Module Two: Finding Your Townland

Locating the Origin of an Immigrant Ancestor

In this module you will learn about Irish land jurisdictions, and how to search for a townland using U.S. record, Irish maps, and other resources.

"Do you mean to tell me, Katie Scarlett O'Hara, that Tara, that land doesn't mean anything to you? Why, land is the only thing in the world worth working for, worth fighting for, worth dying for, because it's the only thing in the world that lasts." (Margaret Mitchell; Gone with the Wind)

Irish Land Jurisdictions

Modern Ireland is made of two countries - The Republic of Ireland and Northern Ireland. Ireland has 32 counties. In this next section we will look at the land divisions you will need to understand as you do your research.

Map of Ireland

Ireland is made up of provinces, counties, baronies, dioceses, parishes, and townlands.
  • Province: There are four provinces in Ireland - Ulster, Leinster, Connaught, and Munster.
  • County: There are 32 counties, six of them in Northern Ireland.
  • Barony: Usually an area of land within a county, based on old tribal jurisdictions called tuatha.
  • Diocese: An ecclesiastical division. There are 28 in Ireland.
  • Civil parish: A subdivision of a barony. It usually does not correspond to the ecclesiastical parish.
  • Townland: These are small areas of land. There are 64,000 townlands in Ireland. These are very important because they can identify specific land records.

The most important areas in your search are the townland or parish. This is the specific location where your Irish ancestors lived.

Although it may not be possible to research your Irish family past the early 1800s, since the Irish were a relatively immobile society you can identify your ancestral homeland. When you find it, it is likely that you have hundreds of years of history in that area.

For more information about each of the land divisions, read the article Irish Land Divisions.

How Do I Find a Townland?

The key to success in Irish research is finding the townland, parish, or at least county of origin. It is possible to be successful without this information, but it is much harder. The name of the townland is often garbled in family tradition - Emly becomes Emily, Knockfierna becomes Knock.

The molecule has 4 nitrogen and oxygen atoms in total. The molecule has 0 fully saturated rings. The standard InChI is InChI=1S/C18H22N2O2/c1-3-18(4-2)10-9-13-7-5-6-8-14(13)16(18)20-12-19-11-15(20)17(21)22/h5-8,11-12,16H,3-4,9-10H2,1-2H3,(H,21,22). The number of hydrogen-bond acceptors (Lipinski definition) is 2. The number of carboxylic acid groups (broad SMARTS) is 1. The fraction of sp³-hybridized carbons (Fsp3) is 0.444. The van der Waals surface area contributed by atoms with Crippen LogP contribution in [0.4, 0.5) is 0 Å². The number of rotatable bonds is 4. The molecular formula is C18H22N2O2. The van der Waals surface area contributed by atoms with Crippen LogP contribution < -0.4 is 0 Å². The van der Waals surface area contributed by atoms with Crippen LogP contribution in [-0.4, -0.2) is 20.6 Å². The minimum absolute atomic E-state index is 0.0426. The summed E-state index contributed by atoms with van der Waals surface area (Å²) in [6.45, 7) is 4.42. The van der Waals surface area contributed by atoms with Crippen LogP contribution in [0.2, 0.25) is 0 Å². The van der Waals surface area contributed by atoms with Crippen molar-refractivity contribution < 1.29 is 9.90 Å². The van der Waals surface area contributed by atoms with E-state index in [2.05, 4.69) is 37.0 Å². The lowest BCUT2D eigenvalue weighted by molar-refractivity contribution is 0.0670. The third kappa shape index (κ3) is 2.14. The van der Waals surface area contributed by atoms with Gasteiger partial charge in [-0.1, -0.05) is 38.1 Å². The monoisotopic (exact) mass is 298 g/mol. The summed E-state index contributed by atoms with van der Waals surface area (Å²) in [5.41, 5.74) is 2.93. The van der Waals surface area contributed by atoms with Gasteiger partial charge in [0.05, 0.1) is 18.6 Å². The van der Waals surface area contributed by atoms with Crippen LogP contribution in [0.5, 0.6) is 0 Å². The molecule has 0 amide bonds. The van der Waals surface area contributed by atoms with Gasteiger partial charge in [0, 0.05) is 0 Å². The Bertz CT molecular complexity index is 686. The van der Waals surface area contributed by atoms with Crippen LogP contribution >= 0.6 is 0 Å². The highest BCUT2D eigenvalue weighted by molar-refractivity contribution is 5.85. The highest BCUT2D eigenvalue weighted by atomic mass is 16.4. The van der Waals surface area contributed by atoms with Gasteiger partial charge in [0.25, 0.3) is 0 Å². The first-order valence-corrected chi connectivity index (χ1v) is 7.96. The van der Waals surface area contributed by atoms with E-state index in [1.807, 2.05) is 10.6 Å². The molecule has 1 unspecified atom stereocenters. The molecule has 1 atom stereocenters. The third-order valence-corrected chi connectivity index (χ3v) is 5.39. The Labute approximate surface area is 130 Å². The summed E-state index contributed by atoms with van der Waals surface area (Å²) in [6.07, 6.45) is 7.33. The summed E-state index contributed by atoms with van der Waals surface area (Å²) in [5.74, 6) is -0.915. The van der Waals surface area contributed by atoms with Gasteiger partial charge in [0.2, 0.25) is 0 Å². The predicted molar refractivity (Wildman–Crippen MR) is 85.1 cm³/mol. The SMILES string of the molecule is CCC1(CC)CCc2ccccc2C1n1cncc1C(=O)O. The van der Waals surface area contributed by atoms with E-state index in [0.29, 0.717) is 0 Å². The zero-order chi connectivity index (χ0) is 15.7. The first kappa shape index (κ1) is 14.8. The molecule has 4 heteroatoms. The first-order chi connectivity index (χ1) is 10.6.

Some of the best places to look for information about the townland or parish of a ancestor are:

  • Family traditions
  • Obituaries
  • Death certificates
  • Gravestones
  • Local and church parish histories
  • Newspapers

If you can't find any information for your ancestor, try searching for their siblings.

For other ideas on resources to check, read the article Irish Ancestry, The Hunt for the Townland.

When you find a townland, there are several resources online to help you determine its parish, barony, and province. The Ireland Townland Database can provide this information. If you only have a parish you can enter the parish and county, and the database will list all of the townlands in that parish for you. You can also Google your parish and townland, and may be able to locate the townland on a map.

Localizing a Surname

If you haven't had any luck in locating a townland or parish, you may be able to localize the surname.

If your surname is unusual, it is possible to determine the most likely location in Ireland for research. If you surname is O'Brien, this won't work, as it is a very common name. One of my surnames is Leddin, which was fortunate as nearly all Leddins are found in eastern County Limerick.

The Irish Times website will allow you to search for a specific surname. The results of your search will show the most likely county location to search.

The standard source for localizing a surname is Edward MacLysaght's The Surnames of Ireland, which is available at and most family history libraries.

Module Two Assignments

Assignment One: Use the database listed in the course materials to find the province, parish, and barony for the townland of Ballynahaha in County Limerick.

Assignment Two: Where's Jeffrey? To practice your research skills, you will conduct a search for a missing person.

  • You are looking for Jeffrey Carey, and clues will be provided to you in an online module.
  • When the module appears in a new window, select the Home tab for the first clue. Each tab will have a new clue.
  • Let's look at the module: Where's Jeffrey?.
  • Don't forget to start by clicking on the Home tab. See if you can solve the mystery of Jeffrey's birthplace.

Assignment Three:
Continue your own personal research, looking for your ancestor's birthplace. Record your findings.


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